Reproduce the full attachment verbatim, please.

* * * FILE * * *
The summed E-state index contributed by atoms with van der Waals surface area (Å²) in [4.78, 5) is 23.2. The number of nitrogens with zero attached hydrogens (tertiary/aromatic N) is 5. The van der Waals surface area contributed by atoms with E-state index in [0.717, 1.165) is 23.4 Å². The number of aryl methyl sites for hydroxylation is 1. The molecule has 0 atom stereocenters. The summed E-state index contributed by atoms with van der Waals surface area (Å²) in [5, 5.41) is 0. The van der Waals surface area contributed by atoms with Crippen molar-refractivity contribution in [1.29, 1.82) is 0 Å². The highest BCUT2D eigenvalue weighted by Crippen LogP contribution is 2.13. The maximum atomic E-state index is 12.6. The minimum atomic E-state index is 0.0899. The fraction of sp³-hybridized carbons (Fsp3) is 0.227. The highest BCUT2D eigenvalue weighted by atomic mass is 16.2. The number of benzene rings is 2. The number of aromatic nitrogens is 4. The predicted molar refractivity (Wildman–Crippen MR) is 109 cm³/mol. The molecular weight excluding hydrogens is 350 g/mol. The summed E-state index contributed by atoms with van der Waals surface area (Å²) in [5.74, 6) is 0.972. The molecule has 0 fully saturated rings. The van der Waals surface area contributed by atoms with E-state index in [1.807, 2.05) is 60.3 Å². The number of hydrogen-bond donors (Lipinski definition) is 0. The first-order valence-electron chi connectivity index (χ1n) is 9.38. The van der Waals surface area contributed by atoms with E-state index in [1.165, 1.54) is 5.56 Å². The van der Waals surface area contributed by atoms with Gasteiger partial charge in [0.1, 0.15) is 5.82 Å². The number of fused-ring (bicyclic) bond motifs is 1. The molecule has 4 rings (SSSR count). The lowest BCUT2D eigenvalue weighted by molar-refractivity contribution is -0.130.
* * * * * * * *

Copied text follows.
The summed E-state index contributed by atoms with van der Waals surface area (Å²) in [4.78, 5) is 23.2. The number of nitrogens with zero attached hydrogens (tertiary/aromatic N) is 5. The van der Waals surface area contributed by atoms with E-state index in [0.717, 1.165) is 23.4 Å². The number of aryl methyl sites for hydroxylation is 1. The molecule has 0 atom stereocenters. The summed E-state index contributed by atoms with van der Waals surface area (Å²) in [5, 5.41) is 0. The van der Waals surface area contributed by atoms with Crippen molar-refractivity contribution in [1.29, 1.82) is 0 Å². The highest BCUT2D eigenvalue weighted by Crippen LogP contribution is 2.13. The maximum atomic E-state index is 12.6. The minimum atomic E-state index is 0.0899. The fraction of sp³-hybridized carbons (Fsp3) is 0.227. The highest BCUT2D eigenvalue weighted by atomic mass is 16.2. The number of benzene rings is 2. The number of aromatic nitrogens is 4. The predicted molar refractivity (Wildman–Crippen MR) is 109 cm³/mol. The molecular weight excluding hydrogens is 350 g/mol. The summed E-state index contributed by atoms with van der Waals surface area (Å²) in [5.74, 6) is 0.972. The molecule has 0 fully saturated rings. The van der Waals surface area contributed by atoms with E-state index in [1.807, 2.05) is 60.3 Å². The number of hydrogen-bond donors (Lipinski definition) is 0. The first-order valence-electron chi connectivity index (χ1n) is 9.38. The van der Waals surface area contributed by atoms with E-state index in [1.165, 1.54) is 5.56 Å². The van der Waals surface area contributed by atoms with Gasteiger partial charge in [0.1, 0.15) is 5.82 Å². The number of fused-ring (bicyclic) bond motifs is 1. The molecule has 4 rings (SSSR count). The lowest BCUT2D eigenvalue weighted by molar-refractivity contribution is -0.130.